Most college students value their time when they’re struggling to balance work, school, social life, and when they are pressured to a deadline. With so much to do, it can be easy to become overwhelmed, stressed and pressured then eventually be burnt out. Time management techniques can help students get things done by organizing schedules, setting priorities and accomplishing tasks in the most efficient way.
These skills will not only be valuable during their time at school but can carry over later into the workplace. Freshmen Nursing students are currently adjusting from a typical high school schedule where schedule is organized and the subjects are consecutive in a day, to a college schedule with a lot of vacant time and late classes that last until 7 PM at night. With this new profound schedule, students have a hard time to adapt therefore they cram and stress with their disorganized time.
Management of time for a college student can be one of the most crucial, important and difficult skills to learn during your college years. With so much going on, having strong time management and an efficient time management technique can sometimes seem so impossible. Fortunately, however, there are things that a college student can do to help make sure that time management leaves you feeling organized and in control instead of exhausted, stressed, pressured and behind.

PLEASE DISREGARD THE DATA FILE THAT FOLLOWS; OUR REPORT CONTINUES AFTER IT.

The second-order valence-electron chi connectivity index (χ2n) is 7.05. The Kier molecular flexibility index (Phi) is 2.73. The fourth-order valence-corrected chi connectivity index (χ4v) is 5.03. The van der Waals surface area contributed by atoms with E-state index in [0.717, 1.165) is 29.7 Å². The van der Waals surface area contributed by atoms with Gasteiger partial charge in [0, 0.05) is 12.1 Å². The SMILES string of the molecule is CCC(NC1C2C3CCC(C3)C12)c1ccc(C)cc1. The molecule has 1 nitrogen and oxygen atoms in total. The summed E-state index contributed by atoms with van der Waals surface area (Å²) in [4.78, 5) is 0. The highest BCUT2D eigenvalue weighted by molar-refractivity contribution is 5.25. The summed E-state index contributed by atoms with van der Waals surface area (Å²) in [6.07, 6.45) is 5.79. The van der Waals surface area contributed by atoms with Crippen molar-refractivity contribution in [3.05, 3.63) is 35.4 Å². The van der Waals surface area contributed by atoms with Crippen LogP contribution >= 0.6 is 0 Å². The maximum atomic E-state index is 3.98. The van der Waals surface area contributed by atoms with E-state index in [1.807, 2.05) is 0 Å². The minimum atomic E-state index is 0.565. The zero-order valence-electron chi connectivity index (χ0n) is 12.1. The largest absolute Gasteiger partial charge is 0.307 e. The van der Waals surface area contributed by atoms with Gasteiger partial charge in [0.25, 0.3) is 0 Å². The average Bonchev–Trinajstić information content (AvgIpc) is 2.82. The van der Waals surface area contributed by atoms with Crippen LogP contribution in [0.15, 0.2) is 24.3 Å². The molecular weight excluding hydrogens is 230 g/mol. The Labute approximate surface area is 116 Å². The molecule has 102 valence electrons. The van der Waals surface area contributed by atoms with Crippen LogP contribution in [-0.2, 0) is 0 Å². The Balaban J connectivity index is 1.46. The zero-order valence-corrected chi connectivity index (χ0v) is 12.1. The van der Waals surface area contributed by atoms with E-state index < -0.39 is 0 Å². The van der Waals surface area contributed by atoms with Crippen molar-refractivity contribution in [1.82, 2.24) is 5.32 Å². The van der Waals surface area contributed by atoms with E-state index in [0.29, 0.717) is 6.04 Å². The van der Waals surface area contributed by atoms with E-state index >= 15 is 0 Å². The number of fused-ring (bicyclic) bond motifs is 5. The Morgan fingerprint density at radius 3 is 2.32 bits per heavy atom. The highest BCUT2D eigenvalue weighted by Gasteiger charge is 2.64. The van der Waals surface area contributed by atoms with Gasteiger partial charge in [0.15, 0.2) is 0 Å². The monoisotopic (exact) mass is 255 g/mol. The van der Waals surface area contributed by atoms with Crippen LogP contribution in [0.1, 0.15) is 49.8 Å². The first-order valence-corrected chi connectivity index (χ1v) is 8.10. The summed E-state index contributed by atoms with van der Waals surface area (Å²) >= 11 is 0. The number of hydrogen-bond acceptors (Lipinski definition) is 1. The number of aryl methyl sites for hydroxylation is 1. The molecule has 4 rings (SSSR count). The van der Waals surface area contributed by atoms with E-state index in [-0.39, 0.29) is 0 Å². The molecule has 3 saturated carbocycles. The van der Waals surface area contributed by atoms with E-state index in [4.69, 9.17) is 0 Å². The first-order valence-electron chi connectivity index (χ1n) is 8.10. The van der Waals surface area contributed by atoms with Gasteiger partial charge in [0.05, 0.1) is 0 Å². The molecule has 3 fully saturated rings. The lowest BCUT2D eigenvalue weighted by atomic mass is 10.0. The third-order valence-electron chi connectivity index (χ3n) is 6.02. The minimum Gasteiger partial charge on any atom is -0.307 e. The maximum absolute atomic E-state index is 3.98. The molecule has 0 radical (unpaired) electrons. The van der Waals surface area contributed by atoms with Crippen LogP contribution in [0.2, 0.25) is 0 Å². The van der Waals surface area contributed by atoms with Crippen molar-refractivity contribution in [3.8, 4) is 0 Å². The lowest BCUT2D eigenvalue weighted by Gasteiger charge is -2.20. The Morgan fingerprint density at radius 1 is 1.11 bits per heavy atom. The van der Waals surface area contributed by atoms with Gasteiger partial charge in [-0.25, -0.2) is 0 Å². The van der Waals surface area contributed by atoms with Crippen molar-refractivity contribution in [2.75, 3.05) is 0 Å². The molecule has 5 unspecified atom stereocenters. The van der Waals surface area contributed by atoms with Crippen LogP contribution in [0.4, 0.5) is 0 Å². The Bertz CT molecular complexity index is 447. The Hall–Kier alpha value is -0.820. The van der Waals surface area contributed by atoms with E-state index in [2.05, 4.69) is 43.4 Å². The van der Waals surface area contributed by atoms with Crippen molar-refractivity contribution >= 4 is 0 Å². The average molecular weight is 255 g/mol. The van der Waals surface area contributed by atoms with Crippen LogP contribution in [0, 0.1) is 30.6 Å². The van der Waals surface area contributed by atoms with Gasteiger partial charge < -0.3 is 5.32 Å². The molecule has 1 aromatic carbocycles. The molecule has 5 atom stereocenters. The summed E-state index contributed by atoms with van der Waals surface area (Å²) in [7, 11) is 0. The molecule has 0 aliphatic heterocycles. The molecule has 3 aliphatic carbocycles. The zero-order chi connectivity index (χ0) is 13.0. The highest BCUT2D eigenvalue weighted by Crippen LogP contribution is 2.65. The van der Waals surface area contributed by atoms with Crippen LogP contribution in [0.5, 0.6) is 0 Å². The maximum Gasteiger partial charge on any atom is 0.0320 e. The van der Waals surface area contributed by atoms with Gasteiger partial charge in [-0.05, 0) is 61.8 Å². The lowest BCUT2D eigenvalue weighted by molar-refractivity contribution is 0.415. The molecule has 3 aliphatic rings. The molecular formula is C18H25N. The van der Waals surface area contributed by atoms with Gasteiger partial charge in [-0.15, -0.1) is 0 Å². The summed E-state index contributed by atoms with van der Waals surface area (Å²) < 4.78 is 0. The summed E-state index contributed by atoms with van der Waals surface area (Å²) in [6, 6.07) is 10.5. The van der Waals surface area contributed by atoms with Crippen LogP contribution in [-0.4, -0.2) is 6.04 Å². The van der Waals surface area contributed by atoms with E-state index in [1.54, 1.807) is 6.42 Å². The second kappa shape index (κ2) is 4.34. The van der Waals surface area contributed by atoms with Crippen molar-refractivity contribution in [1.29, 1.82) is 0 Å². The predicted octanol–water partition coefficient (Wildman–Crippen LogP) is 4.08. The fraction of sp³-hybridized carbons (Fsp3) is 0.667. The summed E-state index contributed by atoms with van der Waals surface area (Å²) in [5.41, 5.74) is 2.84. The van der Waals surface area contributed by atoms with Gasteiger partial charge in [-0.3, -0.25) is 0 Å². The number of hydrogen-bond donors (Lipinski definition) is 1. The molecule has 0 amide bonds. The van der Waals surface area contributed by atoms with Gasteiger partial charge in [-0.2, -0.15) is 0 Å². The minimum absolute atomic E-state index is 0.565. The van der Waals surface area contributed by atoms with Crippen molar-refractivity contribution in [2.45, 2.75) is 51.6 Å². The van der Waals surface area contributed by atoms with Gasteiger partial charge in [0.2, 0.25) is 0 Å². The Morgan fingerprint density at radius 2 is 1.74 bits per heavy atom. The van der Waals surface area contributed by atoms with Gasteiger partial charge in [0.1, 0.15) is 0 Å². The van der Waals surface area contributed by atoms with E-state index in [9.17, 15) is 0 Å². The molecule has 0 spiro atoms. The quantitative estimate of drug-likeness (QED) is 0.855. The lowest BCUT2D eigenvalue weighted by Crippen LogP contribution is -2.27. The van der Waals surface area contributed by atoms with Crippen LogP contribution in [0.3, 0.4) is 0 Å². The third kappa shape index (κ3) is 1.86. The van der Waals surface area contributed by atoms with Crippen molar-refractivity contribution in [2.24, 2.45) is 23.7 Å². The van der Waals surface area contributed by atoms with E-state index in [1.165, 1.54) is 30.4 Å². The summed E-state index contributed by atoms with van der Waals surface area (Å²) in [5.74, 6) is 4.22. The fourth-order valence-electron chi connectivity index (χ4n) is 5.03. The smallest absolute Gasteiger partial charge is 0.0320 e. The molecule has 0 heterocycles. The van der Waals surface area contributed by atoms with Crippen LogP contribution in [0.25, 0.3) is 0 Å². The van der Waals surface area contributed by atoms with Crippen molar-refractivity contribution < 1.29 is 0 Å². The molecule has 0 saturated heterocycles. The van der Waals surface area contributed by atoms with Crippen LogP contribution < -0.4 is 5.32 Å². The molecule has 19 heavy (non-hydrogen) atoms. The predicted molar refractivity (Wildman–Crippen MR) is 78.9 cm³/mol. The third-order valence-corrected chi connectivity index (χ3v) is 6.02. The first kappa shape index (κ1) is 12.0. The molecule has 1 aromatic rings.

More over, as freshmen nursing students, we have a lot in our hand, from layers of books to read and study, to millions of terms to memorize, to preparing for reports, to Related Learning Experience duties, etc; with all that, we would still have to balance it with personal, social and other extra curricular activities. This study was made in order to distinguish the different time management techniques used by freshmen nursing students, particularly the respondents to the survey, the freshmen nursing students of Ateneo de Zamboanga University. Here are some Tried-and-True Time Management Techniques: . The Pomodoro Technique. The idea of this technique is to break down work periods into at most 25-minute intervals, because that’s how long our minds focus effectively. The creator of this method, entrepreneur and mentor Francesco Cirillo (1980) calls these intervals as “pomodoros. ” The technique gets more complicated as you delve into it, but you begin it by first deciding which tasks you need to accomplish. Next, set the timer to 25 minutes and work free of distractions until it rings. Then, take a five-minute break. Every four intervals, take a longer break (15-20 minutes). 2. 18 Minutes.